Big Bang Nucleosynthesis
At this point, sufficient background information has been given whereby an explanation of the origin of the elements can begin. During the early 1920's, Arthur Eddington was among the first astrophysicists to propose that the energy in the stars was obtained by a fusion reaction between hydrogen atoms to produce helium. Evidence provided by Hans Bethe, among others, in the 1930's formulated the nuclear mechanisms by which stars produce energy. However, in 1938 Carl WeizsÃ¤cher suggested that elements heavier than helium-4 could not be produced in stars and therefore were probably produced prior to the formation of stars. It was not until after World War II that most of the work on nucleosynthesis, that is the formation of elements by means of nuclear reactions from pre-existing elements, occurred (9,10).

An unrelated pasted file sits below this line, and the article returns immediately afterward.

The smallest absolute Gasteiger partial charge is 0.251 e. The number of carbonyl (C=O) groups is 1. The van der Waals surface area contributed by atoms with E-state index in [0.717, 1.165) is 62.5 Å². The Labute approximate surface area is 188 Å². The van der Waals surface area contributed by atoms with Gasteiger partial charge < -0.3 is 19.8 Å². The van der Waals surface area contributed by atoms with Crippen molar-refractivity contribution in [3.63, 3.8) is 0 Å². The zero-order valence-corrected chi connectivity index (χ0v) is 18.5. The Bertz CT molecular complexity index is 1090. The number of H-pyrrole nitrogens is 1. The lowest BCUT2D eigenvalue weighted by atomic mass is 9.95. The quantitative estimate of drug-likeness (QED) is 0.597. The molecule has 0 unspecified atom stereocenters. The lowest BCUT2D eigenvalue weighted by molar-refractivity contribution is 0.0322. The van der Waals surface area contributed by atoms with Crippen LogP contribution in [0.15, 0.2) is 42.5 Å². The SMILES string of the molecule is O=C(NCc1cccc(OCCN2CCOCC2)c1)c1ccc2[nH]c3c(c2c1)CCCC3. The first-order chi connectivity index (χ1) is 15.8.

The idea that the chemical elements were produced by nuclear reactions involving neutron capture shortly after the Big Bang was proposed by George Gamow, Ralph Alpher, and Hans Bethe in 1948. This paper was instrumental in stimulating interest in Big Bang nucleosynthesis (BBN) which has also been referred to as primordial nucleosynthesis. In a follow up paper by Alpher and his coworkers Robert Herman and James Follin, they reported that during BBN helium-4 was the predominant product. Enrico Fermi and Anthony Turkevich later showed that BBN beyond helium-4 was not possible due to the Coulomb barrier. In principle, the greater the atomic number the greater the Coulomb barrier, as shown in the following equation:
U = (kZ 1Z 2*e 2)/r 2
U = the Coulomb barrier force